So this is one of those exceptions in which you may automatically decline an applicant. Others are, in my opinion, those convicted of sex crimes and pedophilia, regardless of how far in the past. Also, crimes of violence, e.g. murder, rape, aggravated assault, etc. The analysis is fairly straightforward: If the applicant’s prior conviction is one that, if he or she became a resident, it could foreseeably result in danger to the health, safety and well-being of other park residents, or their guests and invitees, a rejection, without the above analysis is in order. Some Fair Housing advocates may disagree, but my opinion is based upon a choice of evils, i.e. choosing between a threatened Fair Housing violation, balanced against the risk of a resident or their guests or invitees being injured or killed, because you ignored their violent criminal history, and permitted them entry to the park
Conclusion. So, based upon the facts you described above, this applicant had a conviction of two non-violent crimes (presumably occurring at the same time, resulting in companion charges). They were eight years ago. Accordingly, it is important to find out what the applicant had been doing since being released from jail.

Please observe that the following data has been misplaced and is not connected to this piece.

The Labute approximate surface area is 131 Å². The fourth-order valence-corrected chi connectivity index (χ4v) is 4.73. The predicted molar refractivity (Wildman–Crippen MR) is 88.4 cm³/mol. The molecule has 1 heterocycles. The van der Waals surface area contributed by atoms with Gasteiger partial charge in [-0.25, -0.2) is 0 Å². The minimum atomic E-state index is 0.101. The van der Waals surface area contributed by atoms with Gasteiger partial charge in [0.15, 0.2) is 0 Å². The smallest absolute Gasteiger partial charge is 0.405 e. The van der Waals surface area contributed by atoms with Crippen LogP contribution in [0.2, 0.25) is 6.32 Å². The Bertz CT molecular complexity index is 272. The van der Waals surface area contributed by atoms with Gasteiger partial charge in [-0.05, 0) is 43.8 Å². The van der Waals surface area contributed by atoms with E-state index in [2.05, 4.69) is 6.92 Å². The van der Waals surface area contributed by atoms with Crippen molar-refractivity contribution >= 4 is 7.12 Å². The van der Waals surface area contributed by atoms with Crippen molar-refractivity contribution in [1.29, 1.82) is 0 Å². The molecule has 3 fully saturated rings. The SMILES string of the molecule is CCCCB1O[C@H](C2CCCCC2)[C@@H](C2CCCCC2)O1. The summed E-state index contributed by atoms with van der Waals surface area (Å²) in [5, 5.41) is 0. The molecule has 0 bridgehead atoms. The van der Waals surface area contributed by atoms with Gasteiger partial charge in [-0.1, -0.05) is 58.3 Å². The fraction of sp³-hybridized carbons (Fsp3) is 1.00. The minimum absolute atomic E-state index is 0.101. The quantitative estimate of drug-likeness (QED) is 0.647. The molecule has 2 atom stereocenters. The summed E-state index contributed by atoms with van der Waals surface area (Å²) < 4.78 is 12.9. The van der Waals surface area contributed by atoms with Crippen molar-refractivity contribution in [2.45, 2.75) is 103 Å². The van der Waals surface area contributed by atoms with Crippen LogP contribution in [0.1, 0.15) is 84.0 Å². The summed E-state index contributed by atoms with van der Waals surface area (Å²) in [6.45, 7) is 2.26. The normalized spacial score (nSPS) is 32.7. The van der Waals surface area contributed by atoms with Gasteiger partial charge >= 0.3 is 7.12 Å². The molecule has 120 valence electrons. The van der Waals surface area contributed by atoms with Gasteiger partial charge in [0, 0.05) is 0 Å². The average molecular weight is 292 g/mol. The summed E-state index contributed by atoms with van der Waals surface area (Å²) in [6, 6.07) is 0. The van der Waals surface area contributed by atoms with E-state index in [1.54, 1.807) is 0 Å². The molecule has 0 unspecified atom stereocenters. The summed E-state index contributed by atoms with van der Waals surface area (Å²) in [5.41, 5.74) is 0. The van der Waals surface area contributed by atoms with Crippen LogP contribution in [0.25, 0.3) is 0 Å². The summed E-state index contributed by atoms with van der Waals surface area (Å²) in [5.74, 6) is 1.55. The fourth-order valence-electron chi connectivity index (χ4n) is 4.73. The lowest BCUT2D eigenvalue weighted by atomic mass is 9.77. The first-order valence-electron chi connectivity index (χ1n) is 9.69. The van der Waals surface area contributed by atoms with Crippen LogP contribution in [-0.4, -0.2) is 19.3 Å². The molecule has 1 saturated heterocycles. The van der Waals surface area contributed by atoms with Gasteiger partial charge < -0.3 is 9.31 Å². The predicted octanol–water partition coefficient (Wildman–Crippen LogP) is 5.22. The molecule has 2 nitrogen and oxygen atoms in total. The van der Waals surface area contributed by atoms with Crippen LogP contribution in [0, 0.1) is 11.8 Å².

Lastly, as pointed out above, I suggest that you reserve the criminal background analysis for applicants who have already passed all of the park’s other screening criteria. In other words, if you don’t have to use criminal background as a basis for rejection – i.e. there are other valid criteria for rejection – you do not have to rely upon the applicant’s criminal background for a rejection.
Please review MHCO Form 1A. It includes the criminal background analysis discussed above.
 Note, the State of Oregon and some of its local jurisdictions have additional classes, including sexual orientation. See, http://www.fhco.org/discrimination-in-oregon/protected-classes .
 The seven protected classes under the Federal Fair Housing Act are: Race; Color; Religion; Sex; National Origin; Disability (added in 1988); Familial Status (having children under 18 in a household, including pregnant women) (added in 1988). There may be additional protected classes added by state and local laws.
 Per the Memo: “Section 807(b)(4) of the Fair Housing Act provides that the Act does not prohibit ‘conduct against a person because such person has been convicted … of the illegal manufacture or distribution of a controlled substance as defined in section 102 of the Controlled Substances Act (21 U.S.C. 802).’”